1 Tarcutta Street,
New South Wales 2650
City Park Motel & Apartments is a member of the Budget Motel Chain which means our standards are to provide clean, comfortable and affordable accommodation to our guests.
The motel’s pleasant and award-winning garden is always available for guests to enjoy. Find a secluded spot to relax with a good book, prepare a delicious picnic to share.
A barbeque has been provided in the garden area and there are guest laundry facilities for you to also enjoy. Cooked and continental breakfasts are available in your room. As part of the Budget Motel Chain, City Park Motel in Wagga Wagga will always offer you the best affordable rates when you book on www.budgetmotels.com.au!
Connect with nature on two feet, or jump on your bike and find new adventures. You can do both right here in Wagga Wagga. Wagga Wagga is connected by waterways and pathways that will guide you on your way. Discover our favourite cycling and walking routes, along with interesting things to see – from beautiful picnic locations, show-stopping art and stunning landscapes.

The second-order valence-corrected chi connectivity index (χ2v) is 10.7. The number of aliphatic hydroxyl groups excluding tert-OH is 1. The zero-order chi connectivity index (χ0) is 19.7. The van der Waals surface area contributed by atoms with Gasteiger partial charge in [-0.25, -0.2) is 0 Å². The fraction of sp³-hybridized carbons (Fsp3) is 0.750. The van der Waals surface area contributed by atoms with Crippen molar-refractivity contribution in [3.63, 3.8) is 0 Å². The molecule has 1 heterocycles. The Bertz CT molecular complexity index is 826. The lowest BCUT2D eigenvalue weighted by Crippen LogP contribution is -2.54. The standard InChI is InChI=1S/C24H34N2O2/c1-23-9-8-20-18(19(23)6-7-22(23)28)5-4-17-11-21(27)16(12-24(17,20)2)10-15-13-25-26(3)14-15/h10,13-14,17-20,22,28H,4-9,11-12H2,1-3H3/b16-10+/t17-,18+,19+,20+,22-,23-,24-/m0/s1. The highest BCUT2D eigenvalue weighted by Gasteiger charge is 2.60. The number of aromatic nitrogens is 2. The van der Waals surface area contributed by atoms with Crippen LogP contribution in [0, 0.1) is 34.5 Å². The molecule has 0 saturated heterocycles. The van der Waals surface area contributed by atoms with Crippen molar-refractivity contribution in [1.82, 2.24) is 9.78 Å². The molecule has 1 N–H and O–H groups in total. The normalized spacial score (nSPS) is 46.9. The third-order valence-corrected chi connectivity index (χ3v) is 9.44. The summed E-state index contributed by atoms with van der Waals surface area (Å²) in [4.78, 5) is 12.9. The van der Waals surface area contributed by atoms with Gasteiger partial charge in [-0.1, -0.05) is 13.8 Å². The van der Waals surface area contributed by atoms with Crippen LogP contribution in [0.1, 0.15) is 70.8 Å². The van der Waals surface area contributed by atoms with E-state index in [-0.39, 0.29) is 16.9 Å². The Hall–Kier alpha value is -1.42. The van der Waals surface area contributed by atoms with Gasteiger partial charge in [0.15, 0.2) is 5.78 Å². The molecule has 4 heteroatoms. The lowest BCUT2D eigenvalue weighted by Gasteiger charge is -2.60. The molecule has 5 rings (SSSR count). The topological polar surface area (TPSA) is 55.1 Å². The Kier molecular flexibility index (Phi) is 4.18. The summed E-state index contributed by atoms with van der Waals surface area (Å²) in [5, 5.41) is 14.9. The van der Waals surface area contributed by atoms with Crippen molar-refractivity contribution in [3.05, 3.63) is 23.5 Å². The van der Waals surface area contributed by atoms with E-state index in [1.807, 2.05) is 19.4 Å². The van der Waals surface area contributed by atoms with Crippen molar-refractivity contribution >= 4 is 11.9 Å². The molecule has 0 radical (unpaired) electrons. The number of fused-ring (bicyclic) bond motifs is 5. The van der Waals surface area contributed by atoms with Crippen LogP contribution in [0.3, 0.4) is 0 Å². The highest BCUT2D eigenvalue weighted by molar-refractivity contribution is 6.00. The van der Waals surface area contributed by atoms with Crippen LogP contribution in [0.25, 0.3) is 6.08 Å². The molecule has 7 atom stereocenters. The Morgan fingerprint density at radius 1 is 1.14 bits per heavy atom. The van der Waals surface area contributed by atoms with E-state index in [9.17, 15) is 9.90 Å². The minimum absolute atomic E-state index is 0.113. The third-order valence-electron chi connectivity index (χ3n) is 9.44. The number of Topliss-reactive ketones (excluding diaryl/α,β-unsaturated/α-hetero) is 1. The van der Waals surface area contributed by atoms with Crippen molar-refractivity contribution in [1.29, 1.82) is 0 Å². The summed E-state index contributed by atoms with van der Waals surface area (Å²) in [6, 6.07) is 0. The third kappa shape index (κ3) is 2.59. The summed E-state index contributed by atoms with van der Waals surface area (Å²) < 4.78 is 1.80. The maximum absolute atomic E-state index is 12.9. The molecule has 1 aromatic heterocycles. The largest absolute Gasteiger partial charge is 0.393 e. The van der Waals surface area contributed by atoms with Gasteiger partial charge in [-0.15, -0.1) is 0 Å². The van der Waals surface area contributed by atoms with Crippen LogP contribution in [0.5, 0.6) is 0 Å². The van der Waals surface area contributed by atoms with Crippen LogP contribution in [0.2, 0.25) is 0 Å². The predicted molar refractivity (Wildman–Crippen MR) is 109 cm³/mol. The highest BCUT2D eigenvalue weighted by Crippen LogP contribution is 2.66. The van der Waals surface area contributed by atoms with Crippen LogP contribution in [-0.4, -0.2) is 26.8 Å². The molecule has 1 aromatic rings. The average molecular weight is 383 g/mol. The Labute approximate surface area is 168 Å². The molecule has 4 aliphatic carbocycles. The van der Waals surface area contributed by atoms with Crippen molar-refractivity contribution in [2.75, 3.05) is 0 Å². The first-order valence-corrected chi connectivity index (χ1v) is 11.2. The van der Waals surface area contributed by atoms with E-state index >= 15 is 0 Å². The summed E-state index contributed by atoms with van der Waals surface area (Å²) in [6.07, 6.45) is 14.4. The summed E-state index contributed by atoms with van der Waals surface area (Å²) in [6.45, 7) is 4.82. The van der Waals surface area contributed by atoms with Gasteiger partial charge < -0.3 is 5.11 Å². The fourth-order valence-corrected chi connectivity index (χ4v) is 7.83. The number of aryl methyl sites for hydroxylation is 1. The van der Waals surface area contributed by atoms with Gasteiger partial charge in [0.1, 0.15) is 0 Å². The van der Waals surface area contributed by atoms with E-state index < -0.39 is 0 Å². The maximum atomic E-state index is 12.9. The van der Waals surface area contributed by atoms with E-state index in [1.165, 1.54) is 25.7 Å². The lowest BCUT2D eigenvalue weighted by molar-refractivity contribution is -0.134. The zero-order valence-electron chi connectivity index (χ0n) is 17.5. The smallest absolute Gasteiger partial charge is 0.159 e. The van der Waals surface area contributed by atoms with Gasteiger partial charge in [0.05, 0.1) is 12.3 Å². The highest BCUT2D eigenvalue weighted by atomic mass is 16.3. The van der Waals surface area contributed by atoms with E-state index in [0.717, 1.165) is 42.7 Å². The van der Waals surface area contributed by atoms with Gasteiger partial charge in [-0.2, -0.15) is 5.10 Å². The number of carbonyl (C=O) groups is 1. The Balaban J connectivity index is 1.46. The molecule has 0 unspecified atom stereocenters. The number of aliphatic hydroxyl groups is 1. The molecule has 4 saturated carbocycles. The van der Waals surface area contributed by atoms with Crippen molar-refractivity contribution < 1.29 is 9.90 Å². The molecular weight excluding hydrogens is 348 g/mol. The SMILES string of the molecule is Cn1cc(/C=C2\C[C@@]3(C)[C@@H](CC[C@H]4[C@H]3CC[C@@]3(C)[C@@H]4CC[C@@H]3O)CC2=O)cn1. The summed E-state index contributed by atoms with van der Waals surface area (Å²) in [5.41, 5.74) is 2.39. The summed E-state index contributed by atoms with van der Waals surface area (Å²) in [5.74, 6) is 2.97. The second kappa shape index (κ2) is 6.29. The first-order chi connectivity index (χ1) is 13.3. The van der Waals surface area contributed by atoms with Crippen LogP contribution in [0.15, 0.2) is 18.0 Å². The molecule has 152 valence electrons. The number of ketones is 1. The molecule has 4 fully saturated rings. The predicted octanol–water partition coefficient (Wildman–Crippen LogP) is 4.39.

Every soldier starts their career at Kapooka, Wagga Wagga the ‘home of the soldier’. It’s the place where recruits attend to transform into a soldier with the Australian Army.
Wagga Wagga Art Gallery’s National Art Glass Collection is the most comprehensive public collection of Australian studio glass. It reflects diversity in style, subject and technique in contemporary practice as a continuous record of the glass community’s achievements and evolution from the 1970s to the present. The significance of the Collection was acknowledged in 1992 when it was officially designated the National Art Glass Collection.
The use of glass as a medium for artistic expression enjoyed a major revival in the United States in the 1960’s. At this time technical developments made it possible for individual artists to work in private studios and freed them from the factory model of production. This gave rise to the term ‘studio glass’ and the artistic phenomenon known as the ‘studio glass movement’. This movement emerged in Australia in the early 1970s.